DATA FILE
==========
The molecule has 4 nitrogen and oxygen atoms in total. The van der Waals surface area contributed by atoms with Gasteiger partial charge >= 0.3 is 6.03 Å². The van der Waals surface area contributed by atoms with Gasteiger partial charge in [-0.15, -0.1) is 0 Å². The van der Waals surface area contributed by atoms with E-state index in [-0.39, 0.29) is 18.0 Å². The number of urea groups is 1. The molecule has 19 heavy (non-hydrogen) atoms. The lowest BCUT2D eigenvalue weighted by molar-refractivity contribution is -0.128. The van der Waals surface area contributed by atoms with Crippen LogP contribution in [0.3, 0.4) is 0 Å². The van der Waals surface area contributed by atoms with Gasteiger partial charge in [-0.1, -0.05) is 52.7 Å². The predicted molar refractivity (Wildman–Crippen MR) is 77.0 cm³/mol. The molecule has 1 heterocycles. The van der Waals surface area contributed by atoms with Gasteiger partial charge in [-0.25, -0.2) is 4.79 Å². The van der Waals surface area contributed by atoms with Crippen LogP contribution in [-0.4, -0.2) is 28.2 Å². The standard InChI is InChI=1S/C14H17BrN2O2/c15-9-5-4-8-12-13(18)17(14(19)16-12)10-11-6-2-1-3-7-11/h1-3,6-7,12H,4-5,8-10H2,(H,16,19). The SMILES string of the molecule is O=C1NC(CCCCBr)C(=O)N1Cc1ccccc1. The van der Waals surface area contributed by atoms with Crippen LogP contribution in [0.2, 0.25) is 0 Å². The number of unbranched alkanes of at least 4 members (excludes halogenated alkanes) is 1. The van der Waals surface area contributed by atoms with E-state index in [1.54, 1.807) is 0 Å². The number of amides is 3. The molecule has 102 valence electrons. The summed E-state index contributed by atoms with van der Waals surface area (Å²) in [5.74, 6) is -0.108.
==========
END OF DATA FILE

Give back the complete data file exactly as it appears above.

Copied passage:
The molecule has 4 nitrogen and oxygen atoms in total. The van der Waals surface area contributed by atoms with Gasteiger partial charge >= 0.3 is 6.03 Å². The van der Waals surface area contributed by atoms with Gasteiger partial charge in [-0.15, -0.1) is 0 Å². The van der Waals surface area contributed by atoms with E-state index in [-0.39, 0.29) is 18.0 Å². The number of urea groups is 1. The molecule has 19 heavy (non-hydrogen) atoms. The lowest BCUT2D eigenvalue weighted by molar-refractivity contribution is -0.128. The van der Waals surface area contributed by atoms with Crippen LogP contribution in [0.3, 0.4) is 0 Å². The van der Waals surface area contributed by atoms with Gasteiger partial charge in [-0.1, -0.05) is 52.7 Å². The predicted molar refractivity (Wildman–Crippen MR) is 77.0 cm³/mol. The molecule has 1 heterocycles. The van der Waals surface area contributed by atoms with Gasteiger partial charge in [-0.25, -0.2) is 4.79 Å². The van der Waals surface area contributed by atoms with Crippen LogP contribution in [-0.4, -0.2) is 28.2 Å². The standard InChI is InChI=1S/C14H17BrN2O2/c15-9-5-4-8-12-13(18)17(14(19)16-12)10-11-6-2-1-3-7-11/h1-3,6-7,12H,4-5,8-10H2,(H,16,19). The SMILES string of the molecule is O=C1NC(CCCCBr)C(=O)N1Cc1ccccc1. The van der Waals surface area contributed by atoms with Crippen LogP contribution in [0.2, 0.25) is 0 Å². The number of unbranched alkanes of at least 4 members (excludes halogenated alkanes) is 1. The van der Waals surface area contributed by atoms with E-state index in [1.54, 1.807) is 0 Å². The number of amides is 3. The molecule has 102 valence electrons. The summed E-state index contributed by atoms with van der Waals surface area (Å²) in [5.74, 6) is -0.108.